Bold bilateral policy with the United States is needed to combat a growing drug war that has left 7,000 people dead in Mexico and has spilled over to some U.S. cities, Mexico's secretary of foreign affairs said in an interview with FOX News.
"We will continue fighting together against this common threat that is affecting both of our countries, both of our societies, both of our young generations, and we will not give up on that fight," Patricia Espinosa said, discussing the heavy cost of her country's fight against drug cartels.
On Tuesday, Homeland Security Secretary Janet Napolitano outlined her agency's southwest border security initiative that will help prevent violence in Mexico from spilling over the border and help Mexican President Felipe Calderon to crack down on drug cartels.
The United States is committing $700 million to help Mexico combat the growing drug-related violence and has announced a number of security measures. These include 360 additional officers and agents at the Mexican border, tripling the number of intelligence analysts and improved screening and technology to help Mexico target illegal guns, drugs and cash.
"It's a very clear indication that the U.S. government is taking this seriously, and they're strengthening their capabilities to fight against the drug trafficking and criminal organizations," Espinosa said.
But ties between the two countries have been strained by the overflow of violence into the U.S. and by a recent trade dispute over U.S. restrictions on Mexican trucks.
Secretary of State Hillary Clinton is in Mexico for two days starting Wednesday to try to ease that country's concerns about the U.S. commitment to free trade and the drug cartel violence.
Espinosa said she's looking forward to meeting her counterpart for the first time and to engaging in constructive bilateral talks and work.
But she said Mexico's violence won't be curtailed until the U.S. does more to curb the illegal flow of firearms from the U.S.
"It's a fact that 90 percent of the arms seized in Mexico come from the U.S. So for that reason we see this as an effort to help strengthen the application of the U.S. legislation, that provides for the prohibition of arms exports to a country in which those arms are prohibited."
Espinosa rejected a recent claim from U.S. Director of Intelligence Dennis Blair that corruption is preventing the Mexican government from controlling parts of the country.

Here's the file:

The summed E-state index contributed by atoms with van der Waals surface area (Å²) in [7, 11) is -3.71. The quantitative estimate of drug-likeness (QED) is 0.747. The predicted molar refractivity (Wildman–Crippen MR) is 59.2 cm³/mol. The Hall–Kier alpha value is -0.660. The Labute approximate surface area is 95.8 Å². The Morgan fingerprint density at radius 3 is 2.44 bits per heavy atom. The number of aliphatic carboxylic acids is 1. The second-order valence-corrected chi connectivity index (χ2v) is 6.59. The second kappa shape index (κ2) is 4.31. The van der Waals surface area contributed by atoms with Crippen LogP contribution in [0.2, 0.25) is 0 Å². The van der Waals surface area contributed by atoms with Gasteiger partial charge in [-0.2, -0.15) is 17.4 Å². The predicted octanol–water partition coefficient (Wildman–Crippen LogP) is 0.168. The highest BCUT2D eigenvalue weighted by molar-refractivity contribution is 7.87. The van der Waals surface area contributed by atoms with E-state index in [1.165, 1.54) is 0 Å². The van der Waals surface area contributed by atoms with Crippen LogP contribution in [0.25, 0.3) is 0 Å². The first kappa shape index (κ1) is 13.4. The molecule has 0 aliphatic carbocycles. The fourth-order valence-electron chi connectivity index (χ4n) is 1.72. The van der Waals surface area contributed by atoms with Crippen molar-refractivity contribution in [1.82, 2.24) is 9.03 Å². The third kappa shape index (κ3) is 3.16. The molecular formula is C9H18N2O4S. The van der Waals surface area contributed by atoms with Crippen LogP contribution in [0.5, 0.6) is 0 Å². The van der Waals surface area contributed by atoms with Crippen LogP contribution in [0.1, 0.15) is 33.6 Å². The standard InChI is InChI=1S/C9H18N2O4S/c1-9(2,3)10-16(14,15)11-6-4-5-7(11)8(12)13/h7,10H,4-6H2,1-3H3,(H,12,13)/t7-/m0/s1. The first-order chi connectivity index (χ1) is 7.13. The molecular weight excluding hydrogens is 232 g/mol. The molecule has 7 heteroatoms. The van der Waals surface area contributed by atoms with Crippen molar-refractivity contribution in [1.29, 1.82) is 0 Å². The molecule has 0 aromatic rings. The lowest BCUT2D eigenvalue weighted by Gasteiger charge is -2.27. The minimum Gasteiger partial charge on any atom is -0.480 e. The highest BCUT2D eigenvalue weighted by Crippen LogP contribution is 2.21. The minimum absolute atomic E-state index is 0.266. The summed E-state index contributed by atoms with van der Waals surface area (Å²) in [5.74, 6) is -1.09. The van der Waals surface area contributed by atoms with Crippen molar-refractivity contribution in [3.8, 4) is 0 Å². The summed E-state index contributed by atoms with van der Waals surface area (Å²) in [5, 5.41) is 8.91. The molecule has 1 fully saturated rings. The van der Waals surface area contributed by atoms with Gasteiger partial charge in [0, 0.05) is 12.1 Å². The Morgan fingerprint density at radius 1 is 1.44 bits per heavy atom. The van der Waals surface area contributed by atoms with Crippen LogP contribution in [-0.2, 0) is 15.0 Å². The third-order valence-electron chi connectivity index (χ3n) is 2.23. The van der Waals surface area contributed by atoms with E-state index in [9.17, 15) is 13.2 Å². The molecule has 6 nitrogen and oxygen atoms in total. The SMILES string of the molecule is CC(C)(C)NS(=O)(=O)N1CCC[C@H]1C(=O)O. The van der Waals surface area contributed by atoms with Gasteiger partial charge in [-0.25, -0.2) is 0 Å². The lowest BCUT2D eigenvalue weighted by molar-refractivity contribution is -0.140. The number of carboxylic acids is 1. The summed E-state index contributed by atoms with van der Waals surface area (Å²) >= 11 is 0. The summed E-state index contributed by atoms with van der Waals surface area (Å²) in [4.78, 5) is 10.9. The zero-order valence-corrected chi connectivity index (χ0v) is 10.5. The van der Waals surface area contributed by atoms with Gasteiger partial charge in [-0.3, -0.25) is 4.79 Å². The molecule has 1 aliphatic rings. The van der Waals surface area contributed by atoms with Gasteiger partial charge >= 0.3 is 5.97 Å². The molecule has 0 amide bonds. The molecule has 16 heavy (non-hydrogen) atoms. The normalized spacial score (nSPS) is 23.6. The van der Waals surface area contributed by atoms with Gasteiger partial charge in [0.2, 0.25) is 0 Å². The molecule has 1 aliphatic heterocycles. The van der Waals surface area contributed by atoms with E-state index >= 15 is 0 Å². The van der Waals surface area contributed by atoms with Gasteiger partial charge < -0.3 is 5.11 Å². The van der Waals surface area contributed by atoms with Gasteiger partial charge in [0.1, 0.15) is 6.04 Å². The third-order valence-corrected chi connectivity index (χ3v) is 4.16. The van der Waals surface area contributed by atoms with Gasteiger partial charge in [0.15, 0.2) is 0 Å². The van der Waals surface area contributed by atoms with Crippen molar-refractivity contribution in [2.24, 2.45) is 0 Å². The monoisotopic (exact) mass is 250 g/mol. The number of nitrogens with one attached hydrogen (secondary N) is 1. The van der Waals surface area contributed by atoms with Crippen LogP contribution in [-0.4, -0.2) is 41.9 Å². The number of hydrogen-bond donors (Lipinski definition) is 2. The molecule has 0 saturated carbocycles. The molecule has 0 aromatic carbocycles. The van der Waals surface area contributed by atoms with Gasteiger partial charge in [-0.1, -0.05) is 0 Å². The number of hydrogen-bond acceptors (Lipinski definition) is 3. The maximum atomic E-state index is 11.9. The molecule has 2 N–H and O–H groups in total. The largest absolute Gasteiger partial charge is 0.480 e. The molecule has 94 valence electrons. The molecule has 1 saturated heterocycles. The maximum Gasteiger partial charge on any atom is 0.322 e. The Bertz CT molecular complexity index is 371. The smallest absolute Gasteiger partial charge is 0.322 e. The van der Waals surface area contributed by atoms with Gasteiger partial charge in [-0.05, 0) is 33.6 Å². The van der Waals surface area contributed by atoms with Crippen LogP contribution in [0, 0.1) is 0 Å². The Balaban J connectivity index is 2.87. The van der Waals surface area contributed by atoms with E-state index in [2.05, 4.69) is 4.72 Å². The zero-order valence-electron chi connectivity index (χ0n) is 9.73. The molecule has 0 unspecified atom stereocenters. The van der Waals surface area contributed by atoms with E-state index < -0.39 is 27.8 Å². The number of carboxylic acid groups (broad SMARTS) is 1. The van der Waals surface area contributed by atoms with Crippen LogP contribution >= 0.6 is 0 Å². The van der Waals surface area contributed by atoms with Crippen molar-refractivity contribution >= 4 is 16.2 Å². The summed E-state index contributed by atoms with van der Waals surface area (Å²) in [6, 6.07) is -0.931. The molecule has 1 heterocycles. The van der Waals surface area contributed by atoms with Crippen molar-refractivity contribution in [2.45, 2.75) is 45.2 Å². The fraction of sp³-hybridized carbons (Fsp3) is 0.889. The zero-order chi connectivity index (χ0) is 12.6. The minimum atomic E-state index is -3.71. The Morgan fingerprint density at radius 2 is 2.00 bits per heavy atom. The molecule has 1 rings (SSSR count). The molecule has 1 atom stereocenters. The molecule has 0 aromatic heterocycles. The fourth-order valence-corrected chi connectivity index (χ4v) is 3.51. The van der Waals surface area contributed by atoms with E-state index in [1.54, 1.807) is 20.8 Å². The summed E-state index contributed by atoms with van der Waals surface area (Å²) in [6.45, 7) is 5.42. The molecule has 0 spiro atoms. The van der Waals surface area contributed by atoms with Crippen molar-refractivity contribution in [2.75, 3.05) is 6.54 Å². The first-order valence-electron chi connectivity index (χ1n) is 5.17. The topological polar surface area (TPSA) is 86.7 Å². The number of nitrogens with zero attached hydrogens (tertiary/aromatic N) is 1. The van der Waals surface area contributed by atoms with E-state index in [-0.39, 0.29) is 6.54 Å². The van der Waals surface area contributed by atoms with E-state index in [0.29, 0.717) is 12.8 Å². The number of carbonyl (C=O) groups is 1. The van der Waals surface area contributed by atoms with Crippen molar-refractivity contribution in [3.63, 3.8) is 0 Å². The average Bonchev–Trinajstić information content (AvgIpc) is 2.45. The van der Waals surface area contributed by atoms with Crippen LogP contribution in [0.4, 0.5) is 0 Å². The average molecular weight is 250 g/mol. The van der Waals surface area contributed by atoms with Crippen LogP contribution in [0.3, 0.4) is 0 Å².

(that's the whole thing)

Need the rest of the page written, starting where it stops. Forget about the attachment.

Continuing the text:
And she denied that Mexico could ever become a failed state, something that analysts on both sides of the border have warned of.
"Well, I have to say very clearly that we have rejected these comments," she said. "We don't think this is something that has any real basis. Mexico is a democratic country, with solid institutions, a country that is undertaking a very strong fight against criminal organizations in spite of the risks that it entails.
"But there is absolutely no way that you could say that in a country where all of its inhabitants can lead a normal daily life, it could be considered the state is not controlling the territory."
Some analysts and demographics experts argue that there could now be as many as 11 million Mexicans living and working within the United States. Remittances, or money sent to Mexico by its citizens living in the U.S., is the second largest income resource in the fragile Mexican economy.
Not surprisingly, a central and longstanding plank of Mexican foreign policy has been to try to convince the United States, via the U.S. Congress, of the need for comprehensive immigration reform, including a formal guest worker program.
"We certainly hope there is a chance to bring this agenda forward," Espinosa said. "We recognize the current situation may bring other issues which are a priority, but we will continue working in our task of making sensitive to obvious issues, and how much we all have to gain if we can move this immigration agenda forward."
Espinosa said it is important for Mexicans to have the opportunity to an seek honest jobs in the United States and to have a decent life.
"Our lives are very much bound together, and in this world there is not one country that can stay alone and be absolutely self sufficient. So this would be a recognition of this reality and would actually be a win-win situation," Espinosa said.